Back, way back

17 06 2014

Originally from the Financial Times, this article by Reuters correspondents Michael Peel and David Pilling escaped our attention when it came out. It is a slightly schizophrenic article, beginning with some odd material and then becoming quite good.

The article begins with a rather strange claim: “stasis has reached such a pass that even some Thais who consider themselves democrats and are instinctively uncomfortable with military intervention speak of their relief, given what they see as the lack of alternatives to an increasingly violent political battle…”. We can think of no true democrats who could ever condone a military coup. The “political battle” was not “increasingly violent.” Indeed, the highest levels of violence were instigated by the military in 2010, and over the past 6-7 months, there had been low-level violence. much of it instigated by anti-democrats and, we suspect, military provocateurs. Our latter claim is based on the fact that post-coup there has been no violence.

Those matters corrected, PPT was drawn to a quote from a “medical student.” He stated: “Foreign people don’t do coups but Thai people do because they want better politicians…. A little time in the future, the army should stop ruling and create a new group of politicians, who can be peaceful like 10 years ago.” This is classic anti-democrat nonsense. “Thai people” do not “do coups.” The military does coups and plenty of them. The military are not the people but rather murder people they disagree with. They intervene in politics to establish military dictatorships that protect their interests and those of the Sino-Thai business elites. The people are abandoned or attacked. That is the narrative of Thai history in the reign of this king.

This is why the claim that “[t]urning the clock back to a simpler age shorn of ideological disputes…” is silly. Ideological disputes are not shorn, they are crushed by an intensely ideological military boot.

When a “senior politician opposed to the ousted government blames his own political class for forcing the military’s hand and likens it to a national ‘reset’,” we suspect this is someone like Korn Chatikavanij, and as a supporter of two military coups in recent years, he merely recycles the “reset” claim from the same decrepit anti-democrats congealed around the yellow shirts and Democrat Party in 2006. This record is stuck in a deeply anti-democratic groove.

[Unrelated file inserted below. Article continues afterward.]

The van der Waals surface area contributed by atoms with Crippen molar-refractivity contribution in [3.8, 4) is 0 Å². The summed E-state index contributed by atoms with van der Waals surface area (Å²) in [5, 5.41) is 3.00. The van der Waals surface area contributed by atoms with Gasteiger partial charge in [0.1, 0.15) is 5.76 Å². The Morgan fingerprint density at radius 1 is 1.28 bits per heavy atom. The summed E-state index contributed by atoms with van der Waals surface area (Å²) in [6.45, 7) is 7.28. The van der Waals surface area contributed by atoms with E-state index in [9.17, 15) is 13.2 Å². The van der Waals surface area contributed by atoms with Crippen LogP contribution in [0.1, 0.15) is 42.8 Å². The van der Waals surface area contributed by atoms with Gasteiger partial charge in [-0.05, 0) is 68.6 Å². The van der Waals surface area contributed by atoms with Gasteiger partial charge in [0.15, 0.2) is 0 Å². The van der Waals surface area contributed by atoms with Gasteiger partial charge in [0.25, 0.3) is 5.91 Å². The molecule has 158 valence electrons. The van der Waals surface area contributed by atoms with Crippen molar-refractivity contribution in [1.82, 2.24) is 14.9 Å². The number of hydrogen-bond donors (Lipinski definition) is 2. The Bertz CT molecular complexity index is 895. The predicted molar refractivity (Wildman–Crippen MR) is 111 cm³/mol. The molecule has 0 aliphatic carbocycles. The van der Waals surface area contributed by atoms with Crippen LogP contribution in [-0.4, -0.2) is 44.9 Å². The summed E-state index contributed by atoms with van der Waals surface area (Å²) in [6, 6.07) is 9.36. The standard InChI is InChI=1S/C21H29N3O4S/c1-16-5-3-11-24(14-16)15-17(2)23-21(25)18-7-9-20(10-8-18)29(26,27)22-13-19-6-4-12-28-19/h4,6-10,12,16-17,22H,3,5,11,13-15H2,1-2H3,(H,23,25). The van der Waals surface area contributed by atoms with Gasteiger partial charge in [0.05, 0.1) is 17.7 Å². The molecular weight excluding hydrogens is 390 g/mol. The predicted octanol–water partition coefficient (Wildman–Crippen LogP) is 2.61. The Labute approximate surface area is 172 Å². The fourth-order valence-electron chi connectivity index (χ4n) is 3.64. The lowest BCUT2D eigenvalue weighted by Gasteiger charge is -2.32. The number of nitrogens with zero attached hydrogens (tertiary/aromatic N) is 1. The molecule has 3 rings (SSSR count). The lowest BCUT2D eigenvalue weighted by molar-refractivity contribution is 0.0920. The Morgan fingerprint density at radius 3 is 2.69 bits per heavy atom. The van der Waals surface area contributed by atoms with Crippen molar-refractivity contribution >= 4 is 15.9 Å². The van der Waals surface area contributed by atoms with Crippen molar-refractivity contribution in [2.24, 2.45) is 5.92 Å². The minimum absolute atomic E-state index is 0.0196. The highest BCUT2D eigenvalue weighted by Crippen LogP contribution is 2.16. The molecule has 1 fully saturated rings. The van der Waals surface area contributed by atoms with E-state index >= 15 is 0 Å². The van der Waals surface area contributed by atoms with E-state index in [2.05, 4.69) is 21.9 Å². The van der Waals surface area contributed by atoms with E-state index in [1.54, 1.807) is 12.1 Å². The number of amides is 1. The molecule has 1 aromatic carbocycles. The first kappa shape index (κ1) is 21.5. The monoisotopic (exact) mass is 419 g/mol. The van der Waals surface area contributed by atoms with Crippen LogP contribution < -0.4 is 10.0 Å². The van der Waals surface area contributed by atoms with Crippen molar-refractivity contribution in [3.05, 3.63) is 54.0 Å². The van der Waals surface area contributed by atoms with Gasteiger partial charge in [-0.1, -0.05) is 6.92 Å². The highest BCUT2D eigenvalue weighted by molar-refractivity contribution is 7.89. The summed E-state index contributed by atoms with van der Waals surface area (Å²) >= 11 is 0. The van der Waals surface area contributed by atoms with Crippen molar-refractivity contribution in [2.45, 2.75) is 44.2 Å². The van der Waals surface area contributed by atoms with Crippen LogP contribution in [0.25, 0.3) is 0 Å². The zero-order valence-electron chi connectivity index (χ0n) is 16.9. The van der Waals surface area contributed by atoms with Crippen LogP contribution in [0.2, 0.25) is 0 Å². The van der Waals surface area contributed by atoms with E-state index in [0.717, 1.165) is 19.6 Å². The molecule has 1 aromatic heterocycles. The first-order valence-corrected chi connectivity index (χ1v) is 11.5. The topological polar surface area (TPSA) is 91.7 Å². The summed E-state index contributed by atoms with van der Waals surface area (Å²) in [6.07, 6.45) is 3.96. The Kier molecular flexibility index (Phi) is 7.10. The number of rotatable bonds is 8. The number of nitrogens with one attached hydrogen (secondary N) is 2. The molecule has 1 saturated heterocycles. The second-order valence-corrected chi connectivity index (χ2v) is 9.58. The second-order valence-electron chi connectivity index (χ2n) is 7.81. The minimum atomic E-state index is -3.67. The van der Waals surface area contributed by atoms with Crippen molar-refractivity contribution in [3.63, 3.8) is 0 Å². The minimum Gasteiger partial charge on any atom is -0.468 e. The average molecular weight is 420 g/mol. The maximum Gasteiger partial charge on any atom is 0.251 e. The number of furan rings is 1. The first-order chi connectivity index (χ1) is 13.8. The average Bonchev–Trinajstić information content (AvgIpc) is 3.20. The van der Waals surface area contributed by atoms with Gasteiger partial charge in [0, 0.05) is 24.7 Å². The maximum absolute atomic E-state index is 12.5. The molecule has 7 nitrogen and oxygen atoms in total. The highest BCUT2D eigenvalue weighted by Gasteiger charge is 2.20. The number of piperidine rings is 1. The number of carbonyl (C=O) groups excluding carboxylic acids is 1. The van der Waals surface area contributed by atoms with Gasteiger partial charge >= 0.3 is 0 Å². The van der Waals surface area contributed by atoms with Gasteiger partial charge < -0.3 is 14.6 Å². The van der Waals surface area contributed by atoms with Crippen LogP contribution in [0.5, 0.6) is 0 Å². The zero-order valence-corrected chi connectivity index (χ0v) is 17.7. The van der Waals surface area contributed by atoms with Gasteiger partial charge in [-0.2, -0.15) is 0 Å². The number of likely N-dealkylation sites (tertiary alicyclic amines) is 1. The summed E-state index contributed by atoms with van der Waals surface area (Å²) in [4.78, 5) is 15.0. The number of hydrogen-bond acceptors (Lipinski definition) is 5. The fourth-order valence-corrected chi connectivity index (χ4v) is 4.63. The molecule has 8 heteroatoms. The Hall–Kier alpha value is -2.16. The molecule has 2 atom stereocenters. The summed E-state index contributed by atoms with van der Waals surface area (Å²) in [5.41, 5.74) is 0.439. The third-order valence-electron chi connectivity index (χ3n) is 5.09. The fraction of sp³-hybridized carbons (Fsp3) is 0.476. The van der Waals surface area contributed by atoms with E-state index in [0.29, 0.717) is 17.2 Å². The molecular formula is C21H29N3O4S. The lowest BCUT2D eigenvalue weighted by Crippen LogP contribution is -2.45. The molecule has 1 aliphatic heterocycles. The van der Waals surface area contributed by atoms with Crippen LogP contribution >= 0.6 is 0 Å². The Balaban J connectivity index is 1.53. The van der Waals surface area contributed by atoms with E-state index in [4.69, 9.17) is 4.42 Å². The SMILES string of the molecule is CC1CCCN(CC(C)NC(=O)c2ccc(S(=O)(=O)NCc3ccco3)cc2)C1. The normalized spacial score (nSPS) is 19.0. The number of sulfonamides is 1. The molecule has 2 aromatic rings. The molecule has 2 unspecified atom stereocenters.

Turning to the other “side” of the story, the claim that “this coup … shows signs of developing into something less neutral than that term implies” is the most obvious point that any observer could make. That this coup is conservative is also obviously correct but deserves repeating. And we will. This is:

a conservative counter-revolution against forces assaulting the old paternalist certainties of southeast Asia’s second-largest economy. Thailand now stands not so much at a crossroads as on the verge of a full-scale U-turn. With each day, the gap grows wider between its reputation for liberal openness and the military’s rule by arbitrary detention, censorship and diktat.

More importantly, this is a “campaign by coup supporters to curb the influence of Thaksin Shinawatra” that has broadened “into an effort to force the politically awakened rural Thais who support him — and civil rights campaigners who do not — to unlearn their new ideas and return this formerly feudal absolute monarchy to an age when everyone knew their place.” Absolutely! The FT is spot on.

They quote an astute academic who is afraid to be identified – who can blame anyone for such fear when criticism is banned? That academic rightly observes that: “[c]ertain groups in society have come to the conclusion that democracy is not going to suit them…. They’re unreconstructed. They think they have a natural right to rule.” The military is meant to deliver this for them. If elections are ever held again, they will be by the military’s rules:

The junta’s plans for change are likely to prove the most sweeping gerrymandering yet of a system changed repeatedly to stifle the influence of elected representatives and bolster the power of the courts, regulators and appointed bodies of the great and the good. Asked what the military means when it speaks of re-form, a political analyst says: “I know exactly what they mean. It will mean some sort of rigging of the rules in favour of the political establishment.”

Coup supporters, anti-democrats, the military and “the establishment” blame Thaksin for changes in Thailand that are deeper than his influence, but they “see him as a demon whose influence can be exorcised, rather than a cipher for change…”. As a businessman cited by the FT correctly observes,  “[Bangkokians] think he … mesmerises the people…. Get rid of him and the people will become nice and subservient again.” They are simply wrong not least because their heroes and saviors are all of the past:

This nostalgic view sits comfortably in a country where the “deep state” has grown increasingly gerontocratic. The 18 members of the privy council, an influential but opaque royal advisory body of former armed service chiefs, judges and politicians, have an average age of 78. General Prem Tinsulanonda, the 93-year-old president, spent his junior school years under an absolute monarchy that lasted until 1932. A prime minister from 1980 to 1988, General Prem has played a powerful role in moulding Thailand’s political landscape for decades.

The suspicion that the dictators and the Dictator “are trying to recreate a Thailand of their imagination…” is a fact.

 


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